In early 1972, Parker and MGM began the negotiation process for a new documentary film to be shot in Las Vegas. The project, originally titled Standing Room Only, was planned to be released with its respective soundtrack album. MGM agreed to pay Parker and Presley $250,000 (equivalent to $1,821,000 in 2023). Following the terms of the new contract signed between the singer and his manager in February 1971, Presley received two-thirds of the income generated by his appearances, while Parker received one-third.[9]

The concept of the film was changed to show Presley as he toured arenas throughout the United States.[10] Presley would appear in fifteen cities during his spring tour.[11] For the tour, concert promoters paid Presley's usual fee of $1 million (equivalent to $7.28 million in 2023).[9] Jack Haley Jr., then vice president of MGM, approached Robert Abel and Pierre Adidge. Abel and Adidge had worked previously on the documentary Mad Dogs & Englishmen that followed Joe Cocker's 1970 tour of the United States. After his experience with Cocker, Abel expressed his disinterest, but Adidge convinced him to travel to Las Vegas to see Presley in concert.[12] After the show, the two met the singer backstage. Presley convinced the still reluctant filmmakers to take on the project. The directors told Presley that they did not like Elvis: That's the Way It Is, as they felt he was acting for the cameras. They warned Presley they would only work on the project if he acted naturally; Presley agreed he would.[13]

Adidge and Parker visited the tour locations while Abel made arrangements for the equipment and crew. The directors planned to use small, unobtrusive cameras. They would edit the footage later to increase the image resolution to that of a 70 mm film.[14] Upon meeting Presley, Pierre and Abel felt he was too bloated and pale. They worked with the lighting to hide Presley's appearance.[13] The team had eleven Eclair cameras equipped with eleven-minute film rolls. To avoid loss of continuity, the cameras were cued to a tape deck that collected the video and sound from all the sources.[14] In March 1972, Presley traveled to Los Angeles for rehearsal filming on March 30.[15] For the sessions at RCA Records's Hollywood studio, Presley sang the numbers he prepared for the tour and performed Gospel jam sessions with the musicians.[16][17]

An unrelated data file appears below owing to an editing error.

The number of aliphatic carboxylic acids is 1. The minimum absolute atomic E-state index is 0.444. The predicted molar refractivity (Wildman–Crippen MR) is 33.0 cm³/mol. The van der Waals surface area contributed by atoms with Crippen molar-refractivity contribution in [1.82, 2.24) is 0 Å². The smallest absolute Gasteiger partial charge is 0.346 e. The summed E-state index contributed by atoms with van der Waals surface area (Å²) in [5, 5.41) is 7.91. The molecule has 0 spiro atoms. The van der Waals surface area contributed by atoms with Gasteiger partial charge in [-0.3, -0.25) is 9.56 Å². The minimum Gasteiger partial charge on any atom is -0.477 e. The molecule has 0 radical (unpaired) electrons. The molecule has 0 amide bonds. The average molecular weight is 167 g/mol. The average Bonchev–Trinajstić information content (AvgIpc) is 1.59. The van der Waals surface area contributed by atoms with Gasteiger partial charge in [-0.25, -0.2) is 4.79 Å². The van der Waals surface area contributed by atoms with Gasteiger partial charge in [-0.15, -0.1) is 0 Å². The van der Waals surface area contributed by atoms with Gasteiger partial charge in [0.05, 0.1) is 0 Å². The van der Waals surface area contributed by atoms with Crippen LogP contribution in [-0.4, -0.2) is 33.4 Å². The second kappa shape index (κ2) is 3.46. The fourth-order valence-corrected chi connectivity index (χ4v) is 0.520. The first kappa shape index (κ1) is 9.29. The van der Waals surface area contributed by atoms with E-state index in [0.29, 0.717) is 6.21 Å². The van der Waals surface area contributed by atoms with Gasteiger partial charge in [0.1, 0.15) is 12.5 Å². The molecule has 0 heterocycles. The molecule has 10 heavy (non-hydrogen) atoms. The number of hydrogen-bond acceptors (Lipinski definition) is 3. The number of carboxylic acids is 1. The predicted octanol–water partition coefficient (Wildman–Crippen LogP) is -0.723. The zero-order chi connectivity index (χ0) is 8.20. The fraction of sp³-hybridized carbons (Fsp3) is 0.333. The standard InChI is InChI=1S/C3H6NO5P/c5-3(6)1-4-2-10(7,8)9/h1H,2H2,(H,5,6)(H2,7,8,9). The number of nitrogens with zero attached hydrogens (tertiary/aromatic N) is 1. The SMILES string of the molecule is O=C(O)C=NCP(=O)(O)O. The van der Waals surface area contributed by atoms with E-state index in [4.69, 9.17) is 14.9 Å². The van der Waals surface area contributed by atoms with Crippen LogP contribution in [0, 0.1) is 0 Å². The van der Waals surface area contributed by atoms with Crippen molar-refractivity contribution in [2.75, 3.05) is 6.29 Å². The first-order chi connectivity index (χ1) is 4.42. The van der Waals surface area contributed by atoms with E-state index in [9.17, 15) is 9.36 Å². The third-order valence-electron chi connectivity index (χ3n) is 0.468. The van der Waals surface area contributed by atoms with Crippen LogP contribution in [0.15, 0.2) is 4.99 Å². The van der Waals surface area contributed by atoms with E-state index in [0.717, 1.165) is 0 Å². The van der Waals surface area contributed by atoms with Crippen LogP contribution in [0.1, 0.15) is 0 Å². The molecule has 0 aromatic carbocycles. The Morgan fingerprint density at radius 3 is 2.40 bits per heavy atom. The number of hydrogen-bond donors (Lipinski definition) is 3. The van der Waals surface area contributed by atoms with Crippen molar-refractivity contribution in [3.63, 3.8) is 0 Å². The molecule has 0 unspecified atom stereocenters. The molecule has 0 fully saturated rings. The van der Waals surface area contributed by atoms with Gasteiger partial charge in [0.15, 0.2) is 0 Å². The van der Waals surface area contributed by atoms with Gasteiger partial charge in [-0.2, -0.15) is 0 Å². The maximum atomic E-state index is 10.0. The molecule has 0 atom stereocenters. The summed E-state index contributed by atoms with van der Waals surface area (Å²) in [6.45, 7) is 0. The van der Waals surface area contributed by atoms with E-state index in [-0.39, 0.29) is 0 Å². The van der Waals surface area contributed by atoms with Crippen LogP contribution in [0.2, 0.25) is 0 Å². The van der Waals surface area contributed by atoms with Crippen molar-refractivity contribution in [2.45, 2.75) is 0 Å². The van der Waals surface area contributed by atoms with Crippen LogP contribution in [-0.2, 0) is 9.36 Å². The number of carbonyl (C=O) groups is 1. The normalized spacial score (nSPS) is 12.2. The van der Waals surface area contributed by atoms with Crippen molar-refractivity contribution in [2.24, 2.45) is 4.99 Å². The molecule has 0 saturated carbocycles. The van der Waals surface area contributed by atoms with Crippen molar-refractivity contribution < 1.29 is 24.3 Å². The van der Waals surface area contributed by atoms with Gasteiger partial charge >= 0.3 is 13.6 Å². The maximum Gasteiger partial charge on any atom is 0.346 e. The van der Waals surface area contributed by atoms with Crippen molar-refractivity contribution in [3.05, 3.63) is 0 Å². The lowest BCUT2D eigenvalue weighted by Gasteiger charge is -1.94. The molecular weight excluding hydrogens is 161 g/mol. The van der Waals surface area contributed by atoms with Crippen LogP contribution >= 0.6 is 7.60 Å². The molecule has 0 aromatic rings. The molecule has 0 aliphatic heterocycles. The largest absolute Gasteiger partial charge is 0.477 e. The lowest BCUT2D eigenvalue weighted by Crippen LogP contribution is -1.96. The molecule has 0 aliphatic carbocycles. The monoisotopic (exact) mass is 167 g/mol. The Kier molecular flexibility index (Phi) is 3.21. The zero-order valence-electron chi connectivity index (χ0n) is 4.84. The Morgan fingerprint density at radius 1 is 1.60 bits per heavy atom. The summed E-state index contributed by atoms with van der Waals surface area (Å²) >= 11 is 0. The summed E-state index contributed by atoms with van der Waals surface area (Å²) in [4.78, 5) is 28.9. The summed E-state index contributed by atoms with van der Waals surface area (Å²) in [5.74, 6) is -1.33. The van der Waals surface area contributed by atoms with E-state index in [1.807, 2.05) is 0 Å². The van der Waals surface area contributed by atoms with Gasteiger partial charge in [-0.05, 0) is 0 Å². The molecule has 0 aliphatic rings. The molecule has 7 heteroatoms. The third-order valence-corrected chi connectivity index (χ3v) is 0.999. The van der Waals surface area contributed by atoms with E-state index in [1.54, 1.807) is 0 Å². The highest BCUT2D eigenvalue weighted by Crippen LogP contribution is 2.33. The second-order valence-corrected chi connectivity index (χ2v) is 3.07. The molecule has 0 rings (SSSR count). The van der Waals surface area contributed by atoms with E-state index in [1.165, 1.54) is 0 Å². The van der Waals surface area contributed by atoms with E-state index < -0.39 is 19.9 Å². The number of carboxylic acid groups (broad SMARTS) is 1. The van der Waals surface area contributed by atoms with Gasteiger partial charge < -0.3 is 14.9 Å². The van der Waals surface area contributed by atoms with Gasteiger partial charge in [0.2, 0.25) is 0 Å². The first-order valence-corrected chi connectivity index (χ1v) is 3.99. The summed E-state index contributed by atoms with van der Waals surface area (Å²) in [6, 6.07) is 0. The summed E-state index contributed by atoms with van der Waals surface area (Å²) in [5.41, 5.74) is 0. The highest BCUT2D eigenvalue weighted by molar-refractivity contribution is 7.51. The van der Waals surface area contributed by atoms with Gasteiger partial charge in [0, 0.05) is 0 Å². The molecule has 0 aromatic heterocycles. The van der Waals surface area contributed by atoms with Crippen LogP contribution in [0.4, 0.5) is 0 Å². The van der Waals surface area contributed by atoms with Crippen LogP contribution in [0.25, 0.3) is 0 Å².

Photograph of Presley singing into a microphone
Presley performing in concert in 1972

Abel attended the start of Presley's tour in Buffalo, New York, on April 5, 1972. He taped the concert with a simple camera to study Presley's performance later.[14] The Associated Press reported the show broke the Buffalo Memorial Auditorium's attendance record for concerts with a crowd of 17,360.[18] The crew began shooting the documentary at Presley's appearance at Hampton Roads, Virginia.[14] the Daily Press reported the show on April 9 at the Hampton Coliseum, had a sold-out crowd of 22,000. There were traffic jams on Interstate 64 an hour before the show.[19] The newspaper described the audience welcoming Presley with "deafening applause and screams". It remarked that the singer was "a little chubbier than he used to be" but that "the electricity" of his performance was as "magnetic as ever".[20] The crew filmed Presley's performance the following night in Richmond.[14]

After the Richmond show, Abel returned to California to review the film and work out the structure of the documentary.[14] He joined the team for Presley's performance in Greensboro, North Carolina, and showed Parker the footage they had at a local theater. Presley's manager reacted positively.[21] Aididge's crew shot Presley behind the scenes in Jacksonville, Florida, where they captured what would become the documentary's final scene.[14] The crew recorded a fourth concert at Presley's show in San Antonio, Texas.[14] The San Antonio Express estimated 10,500 concertgoers attended the show, and reviewer Bill Graham noted the audience was "deafening" when Presley came on stage. The piece stated that Presley's "sound hadn't changed" and that he "was at his best, if not better than ever in his entertainment career". The reviewer noted there were more males in the crowd compared to the 1950s and that the audience "had matured". Graham commented the younger fans "seemed to sit and cheer in awe", and though "there wasn't a mad rush for the stage", Presley "made his now famous rush for the waiting car".[22] After two full weeks of shooting, the production team finished the photography.[14] The team told the Copley News Service they shot 60 hours of footage.[23]